As we begin our reading of Wise Blood we look first to the life of its author.
Mary Flannery O’Connor was born on March 25, 1925 in Savannah Georgia to Edward and Regina O’Connor. As a young child she already showed signs of the complex, multifaceted, somewhat mischievous, individual that she would become. Stories abound of her bring tomatoes for the teacher instead of apples, chewing snuff in class and shooting rubber bands from her braces behind the nuns backs. Family and friends recognized at a young age the genius and talent she possessed but few could guess the celebrity that she would become.
As she grew she quickly proved that she cared little for what others thought of her. She was willing to pursue her own interests regardless of what others thought. While most girls here age enjoyed playing piano, dancing or chasing boys she instead focused on drawing cartoons (or using linoleum cutting) and writing. These interests stayed with her the rest of her life and she pursued them with wholehearted devotion. She never did find a need for piano, dancing or even for boys spending her entire life single.
In 1941 her father died of Lupus. Flannery was forced to watch the man that she adored most in the world suffer a horrible slow painful death at the age of 45. She spoke rarely of her father again. According to those who knew her best this silence showed how deep her love had been and how deep her hurt was at his lose. She spoke rarely of the things that mattered the most to her.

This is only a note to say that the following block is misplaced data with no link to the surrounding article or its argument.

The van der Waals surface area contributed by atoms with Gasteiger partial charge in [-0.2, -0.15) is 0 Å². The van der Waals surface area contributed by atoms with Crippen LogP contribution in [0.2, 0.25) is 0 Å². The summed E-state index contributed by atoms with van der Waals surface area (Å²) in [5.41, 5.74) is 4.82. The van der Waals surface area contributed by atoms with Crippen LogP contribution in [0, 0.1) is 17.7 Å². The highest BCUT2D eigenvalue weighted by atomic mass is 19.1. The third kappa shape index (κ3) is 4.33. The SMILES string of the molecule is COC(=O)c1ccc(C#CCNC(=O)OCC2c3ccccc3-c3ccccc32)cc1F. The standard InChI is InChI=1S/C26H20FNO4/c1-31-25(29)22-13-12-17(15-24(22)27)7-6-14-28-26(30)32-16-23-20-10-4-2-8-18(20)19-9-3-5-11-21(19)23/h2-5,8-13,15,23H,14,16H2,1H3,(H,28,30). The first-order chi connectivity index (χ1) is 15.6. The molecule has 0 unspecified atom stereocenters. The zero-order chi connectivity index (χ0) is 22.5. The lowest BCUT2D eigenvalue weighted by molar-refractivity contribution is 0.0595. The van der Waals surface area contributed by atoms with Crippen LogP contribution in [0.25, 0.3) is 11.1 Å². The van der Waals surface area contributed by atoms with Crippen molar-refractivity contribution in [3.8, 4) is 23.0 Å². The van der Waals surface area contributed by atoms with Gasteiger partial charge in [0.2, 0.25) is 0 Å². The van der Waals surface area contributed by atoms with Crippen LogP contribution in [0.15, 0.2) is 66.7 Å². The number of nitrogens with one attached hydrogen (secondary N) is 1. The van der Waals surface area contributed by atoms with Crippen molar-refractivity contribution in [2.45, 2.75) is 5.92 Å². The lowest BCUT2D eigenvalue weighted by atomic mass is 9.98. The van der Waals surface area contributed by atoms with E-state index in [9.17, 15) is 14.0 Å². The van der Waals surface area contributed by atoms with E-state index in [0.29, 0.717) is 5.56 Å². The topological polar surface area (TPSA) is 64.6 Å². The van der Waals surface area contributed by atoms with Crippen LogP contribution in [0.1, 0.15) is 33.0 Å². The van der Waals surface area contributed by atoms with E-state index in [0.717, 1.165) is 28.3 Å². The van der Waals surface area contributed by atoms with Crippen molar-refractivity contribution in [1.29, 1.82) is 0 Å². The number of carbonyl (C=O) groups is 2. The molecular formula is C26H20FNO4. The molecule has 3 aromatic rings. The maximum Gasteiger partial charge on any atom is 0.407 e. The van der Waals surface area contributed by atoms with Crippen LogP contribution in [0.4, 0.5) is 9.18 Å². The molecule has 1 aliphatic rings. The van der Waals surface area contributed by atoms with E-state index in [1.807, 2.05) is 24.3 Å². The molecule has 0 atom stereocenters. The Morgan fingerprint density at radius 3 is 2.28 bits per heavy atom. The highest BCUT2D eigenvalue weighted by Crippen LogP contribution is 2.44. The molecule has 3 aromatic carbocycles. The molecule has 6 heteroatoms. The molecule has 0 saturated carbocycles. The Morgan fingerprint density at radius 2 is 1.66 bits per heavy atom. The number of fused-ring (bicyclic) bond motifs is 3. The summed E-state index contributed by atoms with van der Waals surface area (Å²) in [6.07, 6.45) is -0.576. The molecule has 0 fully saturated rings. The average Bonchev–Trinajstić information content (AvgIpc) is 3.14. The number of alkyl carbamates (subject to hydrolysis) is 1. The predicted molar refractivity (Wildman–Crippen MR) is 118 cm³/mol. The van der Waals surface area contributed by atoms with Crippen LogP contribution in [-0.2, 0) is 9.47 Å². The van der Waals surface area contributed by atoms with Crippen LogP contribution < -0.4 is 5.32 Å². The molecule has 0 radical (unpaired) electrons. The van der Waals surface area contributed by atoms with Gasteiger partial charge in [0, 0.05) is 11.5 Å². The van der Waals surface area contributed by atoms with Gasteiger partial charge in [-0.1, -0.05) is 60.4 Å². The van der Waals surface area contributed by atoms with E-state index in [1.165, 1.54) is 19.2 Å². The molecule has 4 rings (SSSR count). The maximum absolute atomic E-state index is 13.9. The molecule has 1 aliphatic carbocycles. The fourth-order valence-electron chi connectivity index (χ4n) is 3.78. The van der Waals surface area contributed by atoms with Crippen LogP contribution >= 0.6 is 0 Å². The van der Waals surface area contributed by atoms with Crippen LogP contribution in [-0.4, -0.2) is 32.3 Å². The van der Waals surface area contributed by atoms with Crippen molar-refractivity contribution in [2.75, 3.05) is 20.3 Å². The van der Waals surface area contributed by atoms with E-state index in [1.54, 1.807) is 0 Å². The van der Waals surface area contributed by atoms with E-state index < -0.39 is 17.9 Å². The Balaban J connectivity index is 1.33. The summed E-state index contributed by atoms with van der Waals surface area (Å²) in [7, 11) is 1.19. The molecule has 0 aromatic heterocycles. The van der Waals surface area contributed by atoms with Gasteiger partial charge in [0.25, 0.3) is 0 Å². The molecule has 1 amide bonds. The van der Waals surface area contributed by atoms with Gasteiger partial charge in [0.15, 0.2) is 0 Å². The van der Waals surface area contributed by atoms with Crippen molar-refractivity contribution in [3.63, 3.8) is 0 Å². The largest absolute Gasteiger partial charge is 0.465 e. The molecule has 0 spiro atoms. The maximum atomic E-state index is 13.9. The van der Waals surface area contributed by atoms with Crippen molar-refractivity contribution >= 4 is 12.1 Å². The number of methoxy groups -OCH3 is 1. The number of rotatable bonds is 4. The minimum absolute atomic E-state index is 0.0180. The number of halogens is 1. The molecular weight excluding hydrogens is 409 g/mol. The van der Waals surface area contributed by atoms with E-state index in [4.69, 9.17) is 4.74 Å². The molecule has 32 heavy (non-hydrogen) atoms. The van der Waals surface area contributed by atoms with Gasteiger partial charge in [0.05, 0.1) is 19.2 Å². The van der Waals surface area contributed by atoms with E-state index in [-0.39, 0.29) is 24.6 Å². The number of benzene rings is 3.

After graduating from Peabody High School in 1942 O’Connor enrolled in an accelerated program at George State College for Women at the young age of 16. There she continued to grow as both an artist and as a writer. Many of her students believed that she was more on the level of the faculty than the other students. She graduated in 1945 with her B.A. in Social Sciences and from there moved to Iowa to attend the University of Iowa. She first entered into the journalism department but soon entered into the Writer’s Workshop program. While in this program O’Connor’s genies began to show even more causing most of the class to be intimidated by her.
After finishing her schooling and a year fellowship writing O’Connor moved to Saratoga Springs, New York to live at Yaddo, a refuge for artists. From there she moved to New York City for a short time and then to Ridgefield Connecticut to live with Robert and Sally Fitzgerald. It was her that she completed most of her work on Wise Blood (although the most important work would be done later and we will look at this in a further post).
In 1950 O’Connor had her first flare of Lupus and was diagnosed with the disease. Surprisingly her mother kept the diagnoses a secret from her for 2 years. Because of the disease she was forced to return to Georgia to live with her mother in Milledgeville on a farm called Andalusia. It would be here that she would spend the rest of her life writing and suffering through flares of Lupus. She was able to travel and speak some between the flare ups and even had an audience with the Pope in 1958. Her final tally of works includes 2 novels, a collection of short stories, and a few other pieces.
Flannery O’Connor passed away on August 3, 1964 from lupus following a surgery. She was 39 years old. At her death America lost one of its most promising young writers.